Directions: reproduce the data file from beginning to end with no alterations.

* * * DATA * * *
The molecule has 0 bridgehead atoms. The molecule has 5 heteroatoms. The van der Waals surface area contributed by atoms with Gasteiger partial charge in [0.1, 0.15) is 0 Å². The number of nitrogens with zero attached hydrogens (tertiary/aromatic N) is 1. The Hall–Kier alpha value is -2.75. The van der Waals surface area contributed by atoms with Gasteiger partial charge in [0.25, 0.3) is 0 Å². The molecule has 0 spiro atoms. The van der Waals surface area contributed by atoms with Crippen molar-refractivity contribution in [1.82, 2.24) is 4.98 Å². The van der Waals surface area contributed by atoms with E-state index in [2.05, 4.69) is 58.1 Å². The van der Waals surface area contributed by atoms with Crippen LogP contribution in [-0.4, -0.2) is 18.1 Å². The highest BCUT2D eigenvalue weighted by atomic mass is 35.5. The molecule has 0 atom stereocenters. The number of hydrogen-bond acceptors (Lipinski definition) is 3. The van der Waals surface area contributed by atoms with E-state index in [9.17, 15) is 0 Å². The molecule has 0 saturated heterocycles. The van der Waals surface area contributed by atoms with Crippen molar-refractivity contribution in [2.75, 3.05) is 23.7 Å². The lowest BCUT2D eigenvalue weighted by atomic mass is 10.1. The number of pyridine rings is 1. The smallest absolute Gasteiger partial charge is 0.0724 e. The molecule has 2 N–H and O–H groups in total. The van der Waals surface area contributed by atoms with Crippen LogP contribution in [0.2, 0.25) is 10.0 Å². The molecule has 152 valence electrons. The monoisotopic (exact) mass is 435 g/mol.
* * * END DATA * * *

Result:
The molecule has 0 bridgehead atoms. The molecule has 5 heteroatoms. The van der Waals surface area contributed by atoms with Gasteiger partial charge in [0.1, 0.15) is 0 Å². The number of nitrogens with zero attached hydrogens (tertiary/aromatic N) is 1. The Hall–Kier alpha value is -2.75. The van der Waals surface area contributed by atoms with Gasteiger partial charge in [0.25, 0.3) is 0 Å². The molecule has 0 spiro atoms. The van der Waals surface area contributed by atoms with Crippen molar-refractivity contribution in [1.82, 2.24) is 4.98 Å². The van der Waals surface area contributed by atoms with E-state index in [2.05, 4.69) is 58.1 Å². The van der Waals surface area contributed by atoms with Crippen LogP contribution in [-0.4, -0.2) is 18.1 Å². The highest BCUT2D eigenvalue weighted by atomic mass is 35.5. The molecule has 0 atom stereocenters. The number of hydrogen-bond acceptors (Lipinski definition) is 3. The van der Waals surface area contributed by atoms with E-state index in [9.17, 15) is 0 Å². The molecule has 0 saturated heterocycles. The van der Waals surface area contributed by atoms with Crippen molar-refractivity contribution in [2.75, 3.05) is 23.7 Å². The lowest BCUT2D eigenvalue weighted by atomic mass is 10.1. The number of pyridine rings is 1. The smallest absolute Gasteiger partial charge is 0.0724 e. The molecule has 2 N–H and O–H groups in total. The van der Waals surface area contributed by atoms with Crippen LogP contribution in [0.2, 0.25) is 10.0 Å². The molecule has 152 valence electrons. The monoisotopic (exact) mass is 435 g/mol.